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May 7, 1904


JAMA. 1904;XLII(19):1221-1222. doi:10.1001/jama.1904.02490640031007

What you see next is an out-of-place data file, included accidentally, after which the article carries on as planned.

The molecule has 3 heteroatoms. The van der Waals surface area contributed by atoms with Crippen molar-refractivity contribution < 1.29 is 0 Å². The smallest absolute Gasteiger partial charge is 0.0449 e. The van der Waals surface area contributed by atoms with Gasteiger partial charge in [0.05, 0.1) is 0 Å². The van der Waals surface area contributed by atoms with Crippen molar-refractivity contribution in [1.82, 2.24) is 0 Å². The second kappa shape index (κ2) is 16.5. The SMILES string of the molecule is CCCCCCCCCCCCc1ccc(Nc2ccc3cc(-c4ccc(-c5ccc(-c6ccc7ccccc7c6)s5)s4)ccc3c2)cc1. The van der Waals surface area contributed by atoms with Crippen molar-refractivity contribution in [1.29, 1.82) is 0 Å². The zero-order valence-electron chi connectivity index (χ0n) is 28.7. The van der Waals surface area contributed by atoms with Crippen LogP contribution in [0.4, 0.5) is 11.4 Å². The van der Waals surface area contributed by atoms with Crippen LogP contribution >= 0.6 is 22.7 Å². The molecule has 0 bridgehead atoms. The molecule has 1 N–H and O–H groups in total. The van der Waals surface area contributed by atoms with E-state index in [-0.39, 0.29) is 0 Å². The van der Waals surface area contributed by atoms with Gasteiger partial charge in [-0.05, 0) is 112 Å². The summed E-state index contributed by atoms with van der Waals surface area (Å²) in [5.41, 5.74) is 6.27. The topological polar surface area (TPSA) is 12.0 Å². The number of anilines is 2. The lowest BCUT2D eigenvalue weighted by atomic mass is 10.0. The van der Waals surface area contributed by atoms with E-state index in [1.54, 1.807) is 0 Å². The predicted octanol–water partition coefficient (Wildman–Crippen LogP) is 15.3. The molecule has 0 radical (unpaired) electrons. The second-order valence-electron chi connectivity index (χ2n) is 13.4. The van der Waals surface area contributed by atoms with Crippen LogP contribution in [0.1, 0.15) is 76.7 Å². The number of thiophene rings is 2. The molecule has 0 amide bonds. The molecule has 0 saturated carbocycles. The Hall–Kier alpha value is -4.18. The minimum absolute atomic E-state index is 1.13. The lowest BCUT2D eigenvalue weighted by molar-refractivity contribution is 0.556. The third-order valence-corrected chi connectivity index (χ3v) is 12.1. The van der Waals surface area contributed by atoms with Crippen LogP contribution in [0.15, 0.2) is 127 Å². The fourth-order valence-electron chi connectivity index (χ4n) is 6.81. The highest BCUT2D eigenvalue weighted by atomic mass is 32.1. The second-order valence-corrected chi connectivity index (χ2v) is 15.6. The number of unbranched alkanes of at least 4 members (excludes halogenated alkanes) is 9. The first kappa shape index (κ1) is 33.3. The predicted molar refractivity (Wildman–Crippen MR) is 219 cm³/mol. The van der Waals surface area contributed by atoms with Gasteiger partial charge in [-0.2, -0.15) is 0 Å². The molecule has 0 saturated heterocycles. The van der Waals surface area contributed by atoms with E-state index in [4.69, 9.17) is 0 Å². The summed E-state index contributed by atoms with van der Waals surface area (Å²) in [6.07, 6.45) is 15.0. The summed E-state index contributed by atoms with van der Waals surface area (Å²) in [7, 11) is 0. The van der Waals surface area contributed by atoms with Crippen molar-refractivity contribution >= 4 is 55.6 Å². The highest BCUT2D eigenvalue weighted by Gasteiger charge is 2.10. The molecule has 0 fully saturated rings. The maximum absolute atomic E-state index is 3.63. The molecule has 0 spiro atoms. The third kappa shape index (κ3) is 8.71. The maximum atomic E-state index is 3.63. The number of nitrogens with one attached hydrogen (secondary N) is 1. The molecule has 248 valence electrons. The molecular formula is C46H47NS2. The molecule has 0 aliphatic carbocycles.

Chronic habitual constipation has long been the subject of widely different views so far as its importance as a factor in disease is concerned. On the one hand, we have those who, like Bouchard, Glènard and Feyot, hold it responsible for the gravest symptoms, attributable to autointoxication from resorption of fecal matter; on the other hand, those who, like Osler and Boas, think that autointoxication from this cause is rare, and that the great majority of persons with chronic constipation suffer little inconvenience from this condition. The experience of most practitioners bears out the latter view. Every physician knows of persons in fair health who have infrequent and scanty stools, while cases are on record of apparently healthy individuals who habitually went from two weeks to several months without any evacuations from the bowels. This "primary functional habitual constipation" is almost universally attributed to an abnormality of the nerves of